Chiari Malformation groups a set of cerebellar malformations. Although four groups are defined, they are not different degrees of the same disease but are probably different entities. The most frequent malformations are type I and II, characterized by a decrease of the cerebellar tonsils in type I and tonsils and IV ventricle in type II. This disease is characterized by having an outbreak course. In cases where the clinic is progressive, the patient adds deficits if an effective treatment is not carried out. The most frequent symptom in these patients is pain either in the head, neck or in the extremities. Equally frequent is the weakness or loss of sensation in the extremities. Through a good clinical history and a neurological examination we can find signs and symptoms that make us suspect the presence of this alteration. The diagnosis is made by means of the brain Magnetic Resonance where we will demonstrate the tonsillar descent. In these patients it is characteristic the existence of a posterior fossa (small bone compartment where the cerebellum is located), which would motivate its compression through the foramen magnum. These patients frequently associate other radiological alterations such as syringomyelia (liquid cavity inside the medulla) or hydrocephalus. All these data must be evaluated when establishing the most appropriate treatment. The treatment of choice will be the decompression of the posterior fossa, which consists in resecting the bone that is compressing the cerebellum while expanding the foramen magnum to avoid compressions at that level. In some selected cases, especially those associated with hydrocephalus, the practice of a premamillary ventriculostomy may be indicated to decrease the pressure that favors herniation of the cerebellum through the foramen magnum.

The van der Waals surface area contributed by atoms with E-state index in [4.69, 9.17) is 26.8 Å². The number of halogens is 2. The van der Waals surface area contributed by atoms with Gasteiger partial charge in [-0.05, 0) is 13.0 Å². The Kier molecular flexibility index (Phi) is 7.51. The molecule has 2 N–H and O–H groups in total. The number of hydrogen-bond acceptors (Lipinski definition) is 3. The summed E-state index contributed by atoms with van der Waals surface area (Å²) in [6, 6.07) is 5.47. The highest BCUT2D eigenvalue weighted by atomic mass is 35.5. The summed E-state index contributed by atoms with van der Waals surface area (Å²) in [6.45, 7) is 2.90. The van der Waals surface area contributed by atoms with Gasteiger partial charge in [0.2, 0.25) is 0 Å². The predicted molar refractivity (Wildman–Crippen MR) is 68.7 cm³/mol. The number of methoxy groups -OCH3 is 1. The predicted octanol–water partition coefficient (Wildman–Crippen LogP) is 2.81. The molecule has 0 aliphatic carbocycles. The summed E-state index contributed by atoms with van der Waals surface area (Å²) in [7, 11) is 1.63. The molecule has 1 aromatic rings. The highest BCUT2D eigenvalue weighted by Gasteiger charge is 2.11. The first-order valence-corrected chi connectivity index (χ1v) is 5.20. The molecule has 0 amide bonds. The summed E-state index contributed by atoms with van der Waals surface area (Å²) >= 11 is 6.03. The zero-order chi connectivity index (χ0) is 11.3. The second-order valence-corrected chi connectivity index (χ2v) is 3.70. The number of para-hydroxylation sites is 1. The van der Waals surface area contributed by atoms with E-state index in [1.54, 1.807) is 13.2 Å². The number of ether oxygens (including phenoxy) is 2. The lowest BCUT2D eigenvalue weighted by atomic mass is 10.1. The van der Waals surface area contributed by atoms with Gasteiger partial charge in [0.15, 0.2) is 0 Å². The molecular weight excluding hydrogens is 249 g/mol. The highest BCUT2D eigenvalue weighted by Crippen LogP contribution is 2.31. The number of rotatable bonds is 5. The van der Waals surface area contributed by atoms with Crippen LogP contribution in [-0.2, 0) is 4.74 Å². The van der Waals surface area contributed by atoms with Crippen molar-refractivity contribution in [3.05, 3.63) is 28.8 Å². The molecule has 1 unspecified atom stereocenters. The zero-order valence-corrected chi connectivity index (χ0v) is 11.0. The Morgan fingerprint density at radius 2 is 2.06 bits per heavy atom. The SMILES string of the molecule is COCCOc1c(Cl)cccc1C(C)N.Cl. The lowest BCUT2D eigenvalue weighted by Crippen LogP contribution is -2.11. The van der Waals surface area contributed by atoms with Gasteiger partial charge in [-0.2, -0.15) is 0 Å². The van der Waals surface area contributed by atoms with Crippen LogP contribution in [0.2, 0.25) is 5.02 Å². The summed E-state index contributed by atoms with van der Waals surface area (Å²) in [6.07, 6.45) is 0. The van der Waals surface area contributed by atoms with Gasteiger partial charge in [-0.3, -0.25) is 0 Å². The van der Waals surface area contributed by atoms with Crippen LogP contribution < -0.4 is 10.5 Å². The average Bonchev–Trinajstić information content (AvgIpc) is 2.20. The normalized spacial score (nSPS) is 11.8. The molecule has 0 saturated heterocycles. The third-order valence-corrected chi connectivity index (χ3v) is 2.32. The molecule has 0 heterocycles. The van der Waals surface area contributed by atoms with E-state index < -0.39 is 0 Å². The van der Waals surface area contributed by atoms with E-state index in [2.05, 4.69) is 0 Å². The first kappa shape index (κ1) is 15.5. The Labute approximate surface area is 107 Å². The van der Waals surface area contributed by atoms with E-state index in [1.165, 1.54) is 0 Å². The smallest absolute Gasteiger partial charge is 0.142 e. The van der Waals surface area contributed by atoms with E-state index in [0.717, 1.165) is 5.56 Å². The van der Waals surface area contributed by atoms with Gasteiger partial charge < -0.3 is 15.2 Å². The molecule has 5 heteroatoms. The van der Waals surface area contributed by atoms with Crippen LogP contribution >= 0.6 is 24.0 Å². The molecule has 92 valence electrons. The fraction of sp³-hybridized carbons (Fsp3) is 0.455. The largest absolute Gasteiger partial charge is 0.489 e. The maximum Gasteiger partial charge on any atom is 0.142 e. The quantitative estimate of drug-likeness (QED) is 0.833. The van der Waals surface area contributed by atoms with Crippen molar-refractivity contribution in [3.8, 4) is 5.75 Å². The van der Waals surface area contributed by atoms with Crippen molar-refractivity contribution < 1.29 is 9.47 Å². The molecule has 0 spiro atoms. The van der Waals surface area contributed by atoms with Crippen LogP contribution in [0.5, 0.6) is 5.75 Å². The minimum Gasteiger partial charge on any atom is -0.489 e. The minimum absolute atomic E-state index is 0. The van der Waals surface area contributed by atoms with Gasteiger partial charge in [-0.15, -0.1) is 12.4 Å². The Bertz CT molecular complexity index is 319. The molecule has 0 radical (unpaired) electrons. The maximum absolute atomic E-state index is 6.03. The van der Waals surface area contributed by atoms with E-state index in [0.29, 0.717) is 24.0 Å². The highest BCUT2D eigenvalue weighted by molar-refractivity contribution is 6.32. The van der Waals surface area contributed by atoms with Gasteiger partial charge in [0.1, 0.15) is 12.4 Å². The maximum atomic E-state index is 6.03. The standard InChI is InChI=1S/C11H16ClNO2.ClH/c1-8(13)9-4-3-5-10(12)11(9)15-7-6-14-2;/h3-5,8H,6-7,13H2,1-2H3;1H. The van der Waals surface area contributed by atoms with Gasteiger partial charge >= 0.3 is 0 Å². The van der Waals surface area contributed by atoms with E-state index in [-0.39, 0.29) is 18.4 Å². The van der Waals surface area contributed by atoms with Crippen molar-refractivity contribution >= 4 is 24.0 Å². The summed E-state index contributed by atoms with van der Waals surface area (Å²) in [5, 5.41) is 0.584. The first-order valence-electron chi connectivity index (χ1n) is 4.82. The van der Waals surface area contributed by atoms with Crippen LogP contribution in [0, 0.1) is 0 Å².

Hydrocephalus is characterized by a disorder in the circulation of cerebrospinal fluid (CSF). We can differentiate several types of hydrocephalus:
Obstructive: in which there is a difficulty in the circulation of the fluid through the ventricular cavities, they are characterized by having a rapid clinical course.
Areabsortivas: in this case there is a difficulty in the reabsorption of CSF in the arachnoid granulations. Normally, the clinic in these cases is less acute, although there may be cases in which an emergency situation appears in a few hours.